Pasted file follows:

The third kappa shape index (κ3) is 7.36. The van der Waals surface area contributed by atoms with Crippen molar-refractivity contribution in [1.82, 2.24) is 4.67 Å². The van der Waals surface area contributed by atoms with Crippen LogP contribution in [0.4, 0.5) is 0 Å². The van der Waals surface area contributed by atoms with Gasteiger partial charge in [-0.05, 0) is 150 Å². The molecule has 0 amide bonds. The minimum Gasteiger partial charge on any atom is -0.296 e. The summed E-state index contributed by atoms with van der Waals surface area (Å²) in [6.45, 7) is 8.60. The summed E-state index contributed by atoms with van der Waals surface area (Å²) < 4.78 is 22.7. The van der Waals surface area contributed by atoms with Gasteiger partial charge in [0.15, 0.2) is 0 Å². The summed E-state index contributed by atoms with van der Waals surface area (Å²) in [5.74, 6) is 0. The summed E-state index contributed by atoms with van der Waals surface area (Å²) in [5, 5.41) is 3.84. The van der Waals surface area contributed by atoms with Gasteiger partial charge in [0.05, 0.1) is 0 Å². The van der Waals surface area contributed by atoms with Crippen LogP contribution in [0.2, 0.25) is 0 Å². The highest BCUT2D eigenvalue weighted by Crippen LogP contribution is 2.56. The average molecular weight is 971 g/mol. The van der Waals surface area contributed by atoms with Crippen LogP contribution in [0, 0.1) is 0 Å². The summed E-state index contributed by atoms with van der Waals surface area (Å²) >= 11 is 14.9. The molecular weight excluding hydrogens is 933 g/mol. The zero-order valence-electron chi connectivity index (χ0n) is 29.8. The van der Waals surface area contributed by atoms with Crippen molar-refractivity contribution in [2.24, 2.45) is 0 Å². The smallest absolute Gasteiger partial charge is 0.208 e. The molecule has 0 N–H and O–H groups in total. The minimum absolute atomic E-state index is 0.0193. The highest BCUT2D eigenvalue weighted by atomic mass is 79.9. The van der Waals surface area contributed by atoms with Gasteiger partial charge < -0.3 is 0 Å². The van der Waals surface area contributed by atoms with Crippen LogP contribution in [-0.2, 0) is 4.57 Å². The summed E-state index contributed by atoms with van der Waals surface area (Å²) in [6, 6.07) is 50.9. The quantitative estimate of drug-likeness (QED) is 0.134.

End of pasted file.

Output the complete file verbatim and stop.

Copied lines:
The third kappa shape index (κ3) is 7.36. The van der Waals surface area contributed by atoms with Crippen molar-refractivity contribution in [1.82, 2.24) is 4.67 Å². The van der Waals surface area contributed by atoms with Crippen LogP contribution in [0.4, 0.5) is 0 Å². The van der Waals surface area contributed by atoms with Gasteiger partial charge in [-0.05, 0) is 150 Å². The molecule has 0 amide bonds. The minimum Gasteiger partial charge on any atom is -0.296 e. The summed E-state index contributed by atoms with van der Waals surface area (Å²) in [6.45, 7) is 8.60. The summed E-state index contributed by atoms with van der Waals surface area (Å²) < 4.78 is 22.7. The van der Waals surface area contributed by atoms with Gasteiger partial charge in [0.15, 0.2) is 0 Å². The summed E-state index contributed by atoms with van der Waals surface area (Å²) in [5.74, 6) is 0. The summed E-state index contributed by atoms with van der Waals surface area (Å²) in [5, 5.41) is 3.84. The van der Waals surface area contributed by atoms with Gasteiger partial charge in [0.05, 0.1) is 0 Å². The van der Waals surface area contributed by atoms with Crippen LogP contribution in [0.2, 0.25) is 0 Å². The highest BCUT2D eigenvalue weighted by Crippen LogP contribution is 2.56. The average molecular weight is 971 g/mol. The van der Waals surface area contributed by atoms with Crippen LogP contribution in [0, 0.1) is 0 Å². The summed E-state index contributed by atoms with van der Waals surface area (Å²) >= 11 is 14.9. The molecular weight excluding hydrogens is 933 g/mol. The zero-order valence-electron chi connectivity index (χ0n) is 29.8. The van der Waals surface area contributed by atoms with Crippen molar-refractivity contribution in [2.24, 2.45) is 0 Å². The smallest absolute Gasteiger partial charge is 0.208 e. The molecule has 0 N–H and O–H groups in total. The minimum absolute atomic E-state index is 0.0193. The highest BCUT2D eigenvalue weighted by atomic mass is 79.9. The van der Waals surface area contributed by atoms with Gasteiger partial charge < -0.3 is 0 Å². The van der Waals surface area contributed by atoms with Crippen LogP contribution in [-0.2, 0) is 4.57 Å². The summed E-state index contributed by atoms with van der Waals surface area (Å²) in [6, 6.07) is 50.9. The quantitative estimate of drug-likeness (QED) is 0.134.